China Steel Corp (CSC, 中鋼) yesterday announced a deeper-than-expected price cut of 7.4 percent on average for its products to be shipped to local customers in June, as sluggish demand is adding pressure on the profits of the nation’s biggest steelmaker this quarter.
The latest price cuts brought the total price reduction on steel to be shipped in the current quarter to 12.6 percent, or NT$2,293 per tonne, sequentially, as a staggering global economy and oversupply curtailed demand.
“Price decline in other commodities, primarily coal and iron ore, have added to already gloomy market sentiment. People have become more conservative and prefer to sit on the sidelines,” CSC said in the statement.
In the US, some steelmakers stepped up plant maintenance efforts to weather the slump, it said.
To digest excessive capacity and output, Chinese and South Korean steelmakers recently accelerated exports overseas at prices below market prices in Taiwan, which has severely affected the company, CSC said.
Sluggish demand pushed some global steelmakers to slash prices by as much as US$100 per tonne in order to gain orders, CSC vice president Liu Jih-gang (劉季剛) said by telephone.
“Most steelmakers, including those from China, are struggling to make profits,” Liu said.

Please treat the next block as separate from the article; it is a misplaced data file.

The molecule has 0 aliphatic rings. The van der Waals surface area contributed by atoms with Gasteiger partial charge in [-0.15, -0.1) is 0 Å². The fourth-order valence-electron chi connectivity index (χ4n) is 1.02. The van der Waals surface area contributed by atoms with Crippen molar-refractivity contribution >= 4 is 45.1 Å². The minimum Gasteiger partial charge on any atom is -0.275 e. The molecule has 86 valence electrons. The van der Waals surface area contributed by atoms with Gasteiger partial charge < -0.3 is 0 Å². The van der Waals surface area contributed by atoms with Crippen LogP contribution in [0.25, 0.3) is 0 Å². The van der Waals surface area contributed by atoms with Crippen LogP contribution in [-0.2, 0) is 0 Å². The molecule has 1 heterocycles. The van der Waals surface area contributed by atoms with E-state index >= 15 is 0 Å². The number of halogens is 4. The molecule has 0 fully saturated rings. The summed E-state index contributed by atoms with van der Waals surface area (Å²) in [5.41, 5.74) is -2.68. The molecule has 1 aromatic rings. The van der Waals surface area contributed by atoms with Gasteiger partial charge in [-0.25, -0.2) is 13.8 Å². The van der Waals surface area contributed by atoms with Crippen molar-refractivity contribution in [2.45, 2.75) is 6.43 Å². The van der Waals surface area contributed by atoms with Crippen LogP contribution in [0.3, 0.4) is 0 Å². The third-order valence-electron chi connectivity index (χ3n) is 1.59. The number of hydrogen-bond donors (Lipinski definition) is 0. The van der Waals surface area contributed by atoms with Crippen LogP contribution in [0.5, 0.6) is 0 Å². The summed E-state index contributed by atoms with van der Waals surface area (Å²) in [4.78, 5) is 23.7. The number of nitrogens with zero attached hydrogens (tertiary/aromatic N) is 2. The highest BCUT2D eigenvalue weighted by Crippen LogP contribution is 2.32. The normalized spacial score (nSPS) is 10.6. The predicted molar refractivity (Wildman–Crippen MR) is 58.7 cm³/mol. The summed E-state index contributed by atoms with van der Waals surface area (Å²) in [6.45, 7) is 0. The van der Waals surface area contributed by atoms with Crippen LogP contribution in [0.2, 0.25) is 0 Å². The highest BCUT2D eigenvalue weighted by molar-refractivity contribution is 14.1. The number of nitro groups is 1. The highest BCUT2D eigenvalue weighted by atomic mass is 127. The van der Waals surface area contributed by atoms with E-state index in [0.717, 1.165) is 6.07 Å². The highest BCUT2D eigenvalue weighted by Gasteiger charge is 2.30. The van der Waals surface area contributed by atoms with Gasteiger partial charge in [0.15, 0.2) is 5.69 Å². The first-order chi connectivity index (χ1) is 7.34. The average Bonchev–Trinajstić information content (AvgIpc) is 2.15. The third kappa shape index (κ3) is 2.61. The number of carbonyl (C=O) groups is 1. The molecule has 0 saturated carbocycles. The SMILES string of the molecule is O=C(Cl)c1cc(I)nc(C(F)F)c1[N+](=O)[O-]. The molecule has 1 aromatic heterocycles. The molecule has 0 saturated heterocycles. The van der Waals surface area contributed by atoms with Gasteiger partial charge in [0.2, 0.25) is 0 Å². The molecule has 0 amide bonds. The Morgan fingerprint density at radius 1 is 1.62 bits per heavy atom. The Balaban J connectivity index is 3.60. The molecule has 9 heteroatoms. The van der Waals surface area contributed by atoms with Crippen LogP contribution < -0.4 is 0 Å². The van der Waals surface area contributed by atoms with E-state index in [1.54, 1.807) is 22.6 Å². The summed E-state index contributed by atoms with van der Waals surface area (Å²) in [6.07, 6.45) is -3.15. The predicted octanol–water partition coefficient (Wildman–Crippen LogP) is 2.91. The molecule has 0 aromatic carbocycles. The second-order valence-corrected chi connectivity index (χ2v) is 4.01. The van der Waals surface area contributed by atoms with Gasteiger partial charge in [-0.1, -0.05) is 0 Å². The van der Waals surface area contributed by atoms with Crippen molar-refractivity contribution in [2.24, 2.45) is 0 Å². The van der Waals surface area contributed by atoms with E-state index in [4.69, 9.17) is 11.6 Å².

Revenue generated by CSC’s Vietnam factory also fell short of the company’s expectations because of weak demand there, Liu said.
The price reduction is almost certain to reduce CSC’s revenue this quarter, but it is hard to say how big the impact is set to be on its bottom line, Liu said. Manufacturing costs and non-core business performance have to be considered as well, he said.
At the moment, there is no imminent need for CSC to increase regular maintenance from the current eight hours per month, nor to shut down facilities, Liu said. Market conditions are still better than those during the financial crisis of 2008, during which CSC cut production by 15 percent, he said.
Overall, the business outlook for next quarter is unclear, Liu said.
“We have not seen any [upturn] signs yet,” Liu said.
Based on the company’s latest price adjustments, the price of cold-rolled sheets and coils, which are used mainly in the automobile industry, is to plunge by NT$1,499 per tonne, while that of benchmark hot-rolled sheets and coils is to drop by NT$1,500 per tonne, China Steel said in a statement.
The price for steel plates is to decline by NT$1,045 per tonne, the statement said.
The price of electrical sheets, which are used to manufacture home appliances, is to decline by NT$700 per tonne and hot-dipped zinc-galvanized sheets are to be NT$1,200 less per tonne, while the price of electro-galvanized sheets is to fall by NT$1,090, it said.
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